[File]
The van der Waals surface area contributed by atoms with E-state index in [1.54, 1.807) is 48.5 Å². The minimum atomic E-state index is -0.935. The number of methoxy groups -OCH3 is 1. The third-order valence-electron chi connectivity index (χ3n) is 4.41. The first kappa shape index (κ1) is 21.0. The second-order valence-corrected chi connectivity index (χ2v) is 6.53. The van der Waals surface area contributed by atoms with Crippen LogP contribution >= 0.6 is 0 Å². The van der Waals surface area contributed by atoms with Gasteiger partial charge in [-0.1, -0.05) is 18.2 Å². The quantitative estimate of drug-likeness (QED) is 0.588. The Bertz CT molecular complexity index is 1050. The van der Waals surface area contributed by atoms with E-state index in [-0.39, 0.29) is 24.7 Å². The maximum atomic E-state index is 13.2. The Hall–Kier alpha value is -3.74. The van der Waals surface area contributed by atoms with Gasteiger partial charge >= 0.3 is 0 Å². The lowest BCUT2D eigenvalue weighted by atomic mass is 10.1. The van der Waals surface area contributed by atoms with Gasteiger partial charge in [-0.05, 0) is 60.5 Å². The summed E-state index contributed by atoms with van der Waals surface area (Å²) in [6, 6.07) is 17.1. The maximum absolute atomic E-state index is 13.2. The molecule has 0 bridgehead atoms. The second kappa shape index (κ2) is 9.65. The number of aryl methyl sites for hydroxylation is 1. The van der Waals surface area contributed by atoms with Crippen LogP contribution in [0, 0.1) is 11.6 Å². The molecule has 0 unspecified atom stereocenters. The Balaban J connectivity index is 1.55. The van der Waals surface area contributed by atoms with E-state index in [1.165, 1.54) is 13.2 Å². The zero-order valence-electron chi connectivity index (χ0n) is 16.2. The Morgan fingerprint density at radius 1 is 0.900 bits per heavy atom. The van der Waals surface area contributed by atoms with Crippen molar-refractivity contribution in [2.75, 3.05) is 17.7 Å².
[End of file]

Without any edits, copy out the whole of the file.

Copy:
The van der Waals surface area contributed by atoms with E-state index in [1.54, 1.807) is 48.5 Å². The minimum atomic E-state index is -0.935. The number of methoxy groups -OCH3 is 1. The third-order valence-electron chi connectivity index (χ3n) is 4.41. The first kappa shape index (κ1) is 21.0. The second-order valence-corrected chi connectivity index (χ2v) is 6.53. The van der Waals surface area contributed by atoms with Crippen LogP contribution >= 0.6 is 0 Å². The van der Waals surface area contributed by atoms with Gasteiger partial charge in [-0.1, -0.05) is 18.2 Å². The quantitative estimate of drug-likeness (QED) is 0.588. The Bertz CT molecular complexity index is 1050. The van der Waals surface area contributed by atoms with E-state index in [-0.39, 0.29) is 24.7 Å². The maximum atomic E-state index is 13.2. The Hall–Kier alpha value is -3.74. The van der Waals surface area contributed by atoms with Gasteiger partial charge >= 0.3 is 0 Å². The lowest BCUT2D eigenvalue weighted by atomic mass is 10.1. The van der Waals surface area contributed by atoms with Gasteiger partial charge in [-0.05, 0) is 60.5 Å². The summed E-state index contributed by atoms with van der Waals surface area (Å²) in [6, 6.07) is 17.1. The maximum absolute atomic E-state index is 13.2. The molecule has 0 bridgehead atoms. The second kappa shape index (κ2) is 9.65. The number of aryl methyl sites for hydroxylation is 1. The van der Waals surface area contributed by atoms with Crippen LogP contribution in [0, 0.1) is 11.6 Å². The molecule has 0 unspecified atom stereocenters. The Balaban J connectivity index is 1.55. The van der Waals surface area contributed by atoms with E-state index in [1.165, 1.54) is 13.2 Å². The zero-order valence-electron chi connectivity index (χ0n) is 16.2. The Morgan fingerprint density at radius 1 is 0.900 bits per heavy atom. The van der Waals surface area contributed by atoms with Crippen molar-refractivity contribution in [2.75, 3.05) is 17.7 Å².